Last week, Afghan President Ashraf Ghani led a high-powered delegation to Pakistan. This was his first visit to Pakistan since 2015 and came against the backdrop of the ongoing efforts for a political solution to the 18-year long conflict in Afghanistan. Ghani’s visit is seen as part of the latest push by Pakistan to reset ties with its western neighbour – ties that are often marred by mistrust and blame game. The Afghan President had in the past spurned Pakistan’s overtures but this time accepted the invitation from Prime Minister Imran Khan.
The statement issued after the meeting between Ghani and Imran spoke about opening a new chapter of friendship and cooperation between the two neighbours. The two leaders agreed to develop a ‘forward looking vision’ instead of competing for political interests.
The visit may have eased friction but the larger question remains: can the two countries sustain this positive momentum? We have seen in the past that such bonhomie has proven to be short-lived. When Ghani first visited Pakistan after his election as President in 2014, there was more than optimism that relations between the two countries under his term would see a qualitative change. Unlike, his predecessor Hamid Karzai, he had also visited the General Headquarters in Rawalpindi. So much so that he had postponed a visit to New Delhi to sign strategic pact with India in order to underline his priorities. But it did not take long when the familiar pattern returned. Like Karzai, Ghani also reverted to the old template accusing Pakistan of supporting the Afghan Taliban. He repeatedly kept saying that solution to the unrest in his country lies not in Afghanistan but Pakistan in a veiled reference to Islamabad’s alleged backing of the insurgents.
So, has anything changed now that has prompted Ghani to accept another olive branch from Pakistan? There appears to be multiple reasons. First, since the PTI government took charge, there have been concerted efforts from behind the scenes to reach out to the Afghan government. Those efforts lead to a flurry of high-level exchanges between the two countries. Secondly, the Ghani administration, feeling increasingly isolated in the ongoing peace talks between the US and Taliban, realised the need for reengaging with Pakistan.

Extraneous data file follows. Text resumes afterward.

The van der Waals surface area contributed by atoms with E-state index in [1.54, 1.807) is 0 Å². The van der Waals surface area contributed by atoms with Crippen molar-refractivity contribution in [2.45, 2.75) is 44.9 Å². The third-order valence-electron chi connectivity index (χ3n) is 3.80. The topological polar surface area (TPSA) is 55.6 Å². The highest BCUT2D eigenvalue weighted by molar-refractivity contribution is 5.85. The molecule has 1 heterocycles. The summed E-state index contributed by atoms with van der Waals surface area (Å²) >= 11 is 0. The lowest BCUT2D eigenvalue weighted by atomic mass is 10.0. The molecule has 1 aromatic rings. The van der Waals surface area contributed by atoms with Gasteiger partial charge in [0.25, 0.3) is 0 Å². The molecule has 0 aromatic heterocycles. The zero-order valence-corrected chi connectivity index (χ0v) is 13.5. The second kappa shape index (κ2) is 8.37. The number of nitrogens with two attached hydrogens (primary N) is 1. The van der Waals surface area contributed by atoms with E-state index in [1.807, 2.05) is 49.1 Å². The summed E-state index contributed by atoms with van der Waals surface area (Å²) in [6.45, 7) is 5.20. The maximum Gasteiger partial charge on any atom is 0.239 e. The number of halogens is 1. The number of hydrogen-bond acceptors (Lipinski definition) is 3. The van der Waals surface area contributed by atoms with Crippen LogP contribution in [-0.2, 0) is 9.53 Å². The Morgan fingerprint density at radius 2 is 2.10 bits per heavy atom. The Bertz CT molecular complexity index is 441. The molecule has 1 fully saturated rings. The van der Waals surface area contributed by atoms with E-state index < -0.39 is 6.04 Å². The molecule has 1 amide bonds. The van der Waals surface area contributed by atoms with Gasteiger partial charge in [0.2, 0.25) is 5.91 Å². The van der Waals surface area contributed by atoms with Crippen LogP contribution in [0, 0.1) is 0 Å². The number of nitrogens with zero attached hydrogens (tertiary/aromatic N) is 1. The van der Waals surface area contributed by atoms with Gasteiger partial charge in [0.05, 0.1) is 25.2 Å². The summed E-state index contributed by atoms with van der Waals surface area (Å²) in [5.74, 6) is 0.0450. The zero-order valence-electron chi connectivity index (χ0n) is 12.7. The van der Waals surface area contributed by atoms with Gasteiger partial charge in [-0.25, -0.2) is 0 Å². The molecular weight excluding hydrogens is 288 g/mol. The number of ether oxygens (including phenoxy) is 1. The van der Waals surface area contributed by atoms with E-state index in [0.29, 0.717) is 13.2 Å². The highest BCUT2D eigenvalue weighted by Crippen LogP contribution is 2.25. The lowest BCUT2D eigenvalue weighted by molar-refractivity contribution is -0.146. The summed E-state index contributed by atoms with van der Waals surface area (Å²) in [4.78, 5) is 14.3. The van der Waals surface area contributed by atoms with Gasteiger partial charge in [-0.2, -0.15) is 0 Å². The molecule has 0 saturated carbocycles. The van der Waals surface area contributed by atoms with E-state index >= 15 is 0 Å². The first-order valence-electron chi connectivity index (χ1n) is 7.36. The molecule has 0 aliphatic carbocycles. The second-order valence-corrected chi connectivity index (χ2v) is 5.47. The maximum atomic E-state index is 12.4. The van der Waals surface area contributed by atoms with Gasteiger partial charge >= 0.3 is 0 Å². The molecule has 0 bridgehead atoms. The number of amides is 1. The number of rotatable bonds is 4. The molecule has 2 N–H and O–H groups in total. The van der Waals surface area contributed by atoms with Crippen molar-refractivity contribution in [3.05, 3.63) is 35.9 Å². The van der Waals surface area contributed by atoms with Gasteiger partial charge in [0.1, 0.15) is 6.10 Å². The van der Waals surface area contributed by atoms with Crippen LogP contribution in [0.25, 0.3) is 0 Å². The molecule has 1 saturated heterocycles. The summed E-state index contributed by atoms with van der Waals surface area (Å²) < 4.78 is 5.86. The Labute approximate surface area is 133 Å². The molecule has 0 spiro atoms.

The main obstacle in the way of improving Pak-Afghan ties is the trust deficit. Afghanistan has this suspicion that Pakistan still controls the Taliban and through them wants to install a government of its liking. Islamabad, however, time and again tried to dismiss this misperception. The other factor that has compounded the problem is anti-Pakistan sentiment currently prevalent among the young Afghans who think Pakistan is responsible for the current mess in their country. This is ironic given that fact that many young Afghans have grown up in Pakistan since their parents fled the war in 1979.
But other factors have also contributed to such misgivings. For example Pakistan believes that Afghanistan is providing shelter to groups involved in cross-border attacks. Islamabad minced no words in pointing fingers at National Directorate of Security (NDS) for working with Indian RAW to create trouble in Pakistan.
Clearly, the issues facing the two countries are far bigger to be resolved during a single visit. More importantly improvement in Pak-Afghan relationship is also in a way linked to the forward movement in ties between Islamabad and New Delhi. India is wary of Pakistan’s role in Afghanistan while Islamabad is concerned that New Delhi’s growing influence in its backyard would jeopardise its strategic interests. This means rapprochement between Pakistan and India will actually determine the future course of Afghanistan and not necessarily the recent visit of Ghani.